8. People to supervise: Chances are you’ll still feel busy and overworked, but you will have enough staff to get the routine things done and to allow you to focus on the professional parts of running a library. This gives you the opportunity to develop and mentor people in the profession.
    9. Make a difference: Corrections’ focus is on reentry – on guiding inmates to be functioning, working members of society when they have served their sentence so that they don’t become a repeat customer. You can make a difference by giving inmates respect as human beings, addressing their reference requests competently, providing fiction and nonfiction materials to spark their interest in reading, and showing them the value of libraries through the reentry books: job search/resume writing/interview skills. Because they don’t have internet access, here’s a chance to teach old school librarianship: how to find things without Google!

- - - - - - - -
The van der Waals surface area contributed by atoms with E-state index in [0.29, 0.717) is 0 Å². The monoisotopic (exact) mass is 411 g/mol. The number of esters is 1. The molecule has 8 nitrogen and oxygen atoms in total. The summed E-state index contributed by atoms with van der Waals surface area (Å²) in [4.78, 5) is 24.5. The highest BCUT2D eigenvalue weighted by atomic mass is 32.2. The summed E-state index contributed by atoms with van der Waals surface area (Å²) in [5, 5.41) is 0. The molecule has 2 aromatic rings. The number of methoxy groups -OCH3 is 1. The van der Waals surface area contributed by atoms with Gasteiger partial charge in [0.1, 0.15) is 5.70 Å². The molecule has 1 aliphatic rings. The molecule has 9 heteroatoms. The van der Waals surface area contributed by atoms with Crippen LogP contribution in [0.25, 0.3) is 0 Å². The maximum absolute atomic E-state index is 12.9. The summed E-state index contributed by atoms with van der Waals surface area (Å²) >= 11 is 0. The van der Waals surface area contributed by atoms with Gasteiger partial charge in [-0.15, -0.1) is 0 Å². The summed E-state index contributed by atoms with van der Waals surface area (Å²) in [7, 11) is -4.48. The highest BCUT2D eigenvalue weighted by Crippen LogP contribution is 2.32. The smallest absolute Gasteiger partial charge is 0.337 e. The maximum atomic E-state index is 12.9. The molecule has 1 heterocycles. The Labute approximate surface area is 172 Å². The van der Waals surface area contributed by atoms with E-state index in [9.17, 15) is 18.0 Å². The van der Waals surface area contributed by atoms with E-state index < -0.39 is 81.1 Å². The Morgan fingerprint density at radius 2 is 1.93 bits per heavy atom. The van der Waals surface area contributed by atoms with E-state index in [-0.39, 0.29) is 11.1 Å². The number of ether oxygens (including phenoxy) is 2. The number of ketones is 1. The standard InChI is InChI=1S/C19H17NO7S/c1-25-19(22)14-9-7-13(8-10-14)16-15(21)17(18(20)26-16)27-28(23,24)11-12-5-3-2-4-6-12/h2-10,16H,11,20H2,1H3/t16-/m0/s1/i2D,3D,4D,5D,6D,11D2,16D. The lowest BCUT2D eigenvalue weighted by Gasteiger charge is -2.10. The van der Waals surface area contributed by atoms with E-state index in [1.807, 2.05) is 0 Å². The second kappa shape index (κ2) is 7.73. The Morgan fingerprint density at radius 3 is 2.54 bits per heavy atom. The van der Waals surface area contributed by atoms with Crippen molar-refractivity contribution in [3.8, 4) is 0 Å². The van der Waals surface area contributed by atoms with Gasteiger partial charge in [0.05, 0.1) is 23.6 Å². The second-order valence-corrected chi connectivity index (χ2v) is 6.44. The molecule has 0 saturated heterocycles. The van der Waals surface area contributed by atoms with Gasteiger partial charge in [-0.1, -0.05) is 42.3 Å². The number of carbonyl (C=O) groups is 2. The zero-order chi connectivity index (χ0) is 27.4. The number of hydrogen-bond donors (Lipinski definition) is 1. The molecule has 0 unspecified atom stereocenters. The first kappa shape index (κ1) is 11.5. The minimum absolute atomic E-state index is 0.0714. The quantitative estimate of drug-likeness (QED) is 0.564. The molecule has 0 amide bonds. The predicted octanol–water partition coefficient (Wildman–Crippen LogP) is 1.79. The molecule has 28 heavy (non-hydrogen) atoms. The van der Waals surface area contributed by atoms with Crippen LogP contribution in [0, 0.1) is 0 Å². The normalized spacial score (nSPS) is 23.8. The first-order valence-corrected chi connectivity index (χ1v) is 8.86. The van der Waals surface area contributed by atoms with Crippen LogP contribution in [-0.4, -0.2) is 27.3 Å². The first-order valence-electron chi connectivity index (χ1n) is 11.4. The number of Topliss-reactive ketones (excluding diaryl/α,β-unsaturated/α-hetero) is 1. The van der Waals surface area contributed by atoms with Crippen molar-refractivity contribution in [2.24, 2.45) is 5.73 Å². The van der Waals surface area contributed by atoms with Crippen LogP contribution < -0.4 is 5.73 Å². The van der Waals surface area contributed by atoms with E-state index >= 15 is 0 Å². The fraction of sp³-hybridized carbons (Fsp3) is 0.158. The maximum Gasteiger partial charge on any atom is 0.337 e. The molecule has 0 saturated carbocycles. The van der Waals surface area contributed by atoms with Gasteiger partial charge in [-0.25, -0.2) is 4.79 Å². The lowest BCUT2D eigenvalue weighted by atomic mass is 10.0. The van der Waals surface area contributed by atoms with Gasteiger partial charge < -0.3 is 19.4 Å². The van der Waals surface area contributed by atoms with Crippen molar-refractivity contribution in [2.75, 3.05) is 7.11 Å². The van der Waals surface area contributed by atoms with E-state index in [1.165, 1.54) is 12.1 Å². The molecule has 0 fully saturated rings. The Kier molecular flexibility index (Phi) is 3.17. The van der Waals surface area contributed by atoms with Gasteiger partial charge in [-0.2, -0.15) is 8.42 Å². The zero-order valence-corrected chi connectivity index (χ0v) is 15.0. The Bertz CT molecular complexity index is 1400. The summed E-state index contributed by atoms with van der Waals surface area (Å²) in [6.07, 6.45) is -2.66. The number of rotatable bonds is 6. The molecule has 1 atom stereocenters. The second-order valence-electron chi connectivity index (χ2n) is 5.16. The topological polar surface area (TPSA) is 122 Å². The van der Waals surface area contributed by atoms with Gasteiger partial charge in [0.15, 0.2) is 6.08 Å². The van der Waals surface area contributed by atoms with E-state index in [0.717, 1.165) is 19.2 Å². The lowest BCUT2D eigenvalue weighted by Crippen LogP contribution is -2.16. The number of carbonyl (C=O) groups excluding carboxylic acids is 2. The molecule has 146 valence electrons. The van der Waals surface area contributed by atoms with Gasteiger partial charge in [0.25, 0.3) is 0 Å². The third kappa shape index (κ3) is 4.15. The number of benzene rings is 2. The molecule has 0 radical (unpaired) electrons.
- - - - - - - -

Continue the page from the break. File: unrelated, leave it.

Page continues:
10. Opportunity: You can do with this job what you will. Just keeping the law library up to date and ordering new books, supervising your assistant and inmate workers, and keeping an eye on the inmates who come to use the library will keep you busy full-time. But there is room to expand on this – if you are research-minded, you might study the effects of the library on recidivism, or misconduct or any number of things. There’s not a whole lot of current literature about this specific field and you could be a pioneer!

Please note:  This article is not an official statement from SCI Huntingdon or the Department of Corrections.